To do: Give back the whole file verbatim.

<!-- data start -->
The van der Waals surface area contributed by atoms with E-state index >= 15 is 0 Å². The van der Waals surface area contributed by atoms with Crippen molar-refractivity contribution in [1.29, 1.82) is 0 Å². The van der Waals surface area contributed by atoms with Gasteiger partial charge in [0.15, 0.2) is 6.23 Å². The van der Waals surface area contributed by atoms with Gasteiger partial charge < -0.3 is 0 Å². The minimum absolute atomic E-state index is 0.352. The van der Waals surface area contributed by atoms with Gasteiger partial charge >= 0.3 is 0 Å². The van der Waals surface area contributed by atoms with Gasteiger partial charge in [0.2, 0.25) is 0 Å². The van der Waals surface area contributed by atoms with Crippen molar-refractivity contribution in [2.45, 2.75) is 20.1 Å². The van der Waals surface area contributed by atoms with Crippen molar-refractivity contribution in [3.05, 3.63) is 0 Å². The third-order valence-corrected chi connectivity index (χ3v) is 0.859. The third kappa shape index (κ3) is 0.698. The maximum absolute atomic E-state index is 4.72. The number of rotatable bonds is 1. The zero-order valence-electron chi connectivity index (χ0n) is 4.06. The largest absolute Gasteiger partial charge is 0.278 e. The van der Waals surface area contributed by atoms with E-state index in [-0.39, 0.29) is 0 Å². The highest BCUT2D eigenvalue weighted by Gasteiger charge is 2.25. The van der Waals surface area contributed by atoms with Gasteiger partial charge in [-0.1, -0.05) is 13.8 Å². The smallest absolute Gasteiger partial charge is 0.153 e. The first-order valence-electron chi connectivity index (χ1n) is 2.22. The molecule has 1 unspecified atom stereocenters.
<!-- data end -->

The van der Waals surface area contributed by atoms with E-state index >= 15 is 0 Å². The van der Waals surface area contributed by atoms with Crippen molar-refractivity contribution in [1.29, 1.82) is 0 Å². The van der Waals surface area contributed by atoms with Gasteiger partial charge in [0.15, 0.2) is 6.23 Å². The van der Waals surface area contributed by atoms with Gasteiger partial charge < -0.3 is 0 Å². The minimum absolute atomic E-state index is 0.352. The van der Waals surface area contributed by atoms with Gasteiger partial charge >= 0.3 is 0 Å². The van der Waals surface area contributed by atoms with Gasteiger partial charge in [0.2, 0.25) is 0 Å². The van der Waals surface area contributed by atoms with Crippen molar-refractivity contribution in [2.45, 2.75) is 20.1 Å². The van der Waals surface area contributed by atoms with Crippen molar-refractivity contribution in [3.05, 3.63) is 0 Å². The third-order valence-corrected chi connectivity index (χ3v) is 0.859. The third kappa shape index (κ3) is 0.698. The maximum absolute atomic E-state index is 4.72. The number of rotatable bonds is 1. The zero-order valence-electron chi connectivity index (χ0n) is 4.06. The largest absolute Gasteiger partial charge is 0.278 e. The van der Waals surface area contributed by atoms with E-state index in [-0.39, 0.29) is 0 Å². The highest BCUT2D eigenvalue weighted by Gasteiger charge is 2.25. The van der Waals surface area contributed by atoms with Gasteiger partial charge in [-0.1, -0.05) is 13.8 Å². The smallest absolute Gasteiger partial charge is 0.153 e. The first-order valence-electron chi connectivity index (χ1n) is 2.22. The molecule has 1 unspecified atom stereocenters.